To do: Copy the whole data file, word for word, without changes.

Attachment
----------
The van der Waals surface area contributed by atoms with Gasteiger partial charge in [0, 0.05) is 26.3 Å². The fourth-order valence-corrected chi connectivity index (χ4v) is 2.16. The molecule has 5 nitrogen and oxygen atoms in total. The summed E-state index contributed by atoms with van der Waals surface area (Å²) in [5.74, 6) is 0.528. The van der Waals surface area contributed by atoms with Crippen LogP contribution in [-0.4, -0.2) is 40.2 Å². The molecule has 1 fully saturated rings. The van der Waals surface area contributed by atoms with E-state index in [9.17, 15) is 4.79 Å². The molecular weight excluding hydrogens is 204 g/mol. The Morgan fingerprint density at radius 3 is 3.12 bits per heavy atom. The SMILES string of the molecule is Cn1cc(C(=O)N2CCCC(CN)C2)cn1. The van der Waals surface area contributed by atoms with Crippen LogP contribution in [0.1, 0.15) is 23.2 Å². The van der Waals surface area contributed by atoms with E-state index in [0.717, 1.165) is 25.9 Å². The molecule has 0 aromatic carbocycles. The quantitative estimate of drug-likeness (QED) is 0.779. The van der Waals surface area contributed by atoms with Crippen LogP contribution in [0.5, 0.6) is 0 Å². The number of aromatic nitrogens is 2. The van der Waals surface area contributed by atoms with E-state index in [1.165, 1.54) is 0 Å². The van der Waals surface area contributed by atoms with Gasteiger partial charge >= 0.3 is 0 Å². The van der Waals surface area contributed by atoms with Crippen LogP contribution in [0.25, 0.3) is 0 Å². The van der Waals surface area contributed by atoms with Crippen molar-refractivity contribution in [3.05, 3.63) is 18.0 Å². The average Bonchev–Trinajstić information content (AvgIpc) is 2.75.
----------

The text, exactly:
The van der Waals surface area contributed by atoms with Gasteiger partial charge in [0, 0.05) is 26.3 Å². The fourth-order valence-corrected chi connectivity index (χ4v) is 2.16. The molecule has 5 nitrogen and oxygen atoms in total. The summed E-state index contributed by atoms with van der Waals surface area (Å²) in [5.74, 6) is 0.528. The van der Waals surface area contributed by atoms with Crippen LogP contribution in [-0.4, -0.2) is 40.2 Å². The molecule has 1 fully saturated rings. The van der Waals surface area contributed by atoms with E-state index in [9.17, 15) is 4.79 Å². The molecular weight excluding hydrogens is 204 g/mol. The Morgan fingerprint density at radius 3 is 3.12 bits per heavy atom. The SMILES string of the molecule is Cn1cc(C(=O)N2CCCC(CN)C2)cn1. The van der Waals surface area contributed by atoms with Crippen LogP contribution in [0.1, 0.15) is 23.2 Å². The van der Waals surface area contributed by atoms with E-state index in [0.717, 1.165) is 25.9 Å². The molecule has 0 aromatic carbocycles. The quantitative estimate of drug-likeness (QED) is 0.779. The van der Waals surface area contributed by atoms with Crippen LogP contribution in [0.5, 0.6) is 0 Å². The number of aromatic nitrogens is 2. The van der Waals surface area contributed by atoms with E-state index in [1.165, 1.54) is 0 Å². The van der Waals surface area contributed by atoms with Gasteiger partial charge >= 0.3 is 0 Å². The van der Waals surface area contributed by atoms with Crippen LogP contribution in [0.25, 0.3) is 0 Å². The van der Waals surface area contributed by atoms with Crippen molar-refractivity contribution in [3.05, 3.63) is 18.0 Å². The average Bonchev–Trinajstić information content (AvgIpc) is 2.75.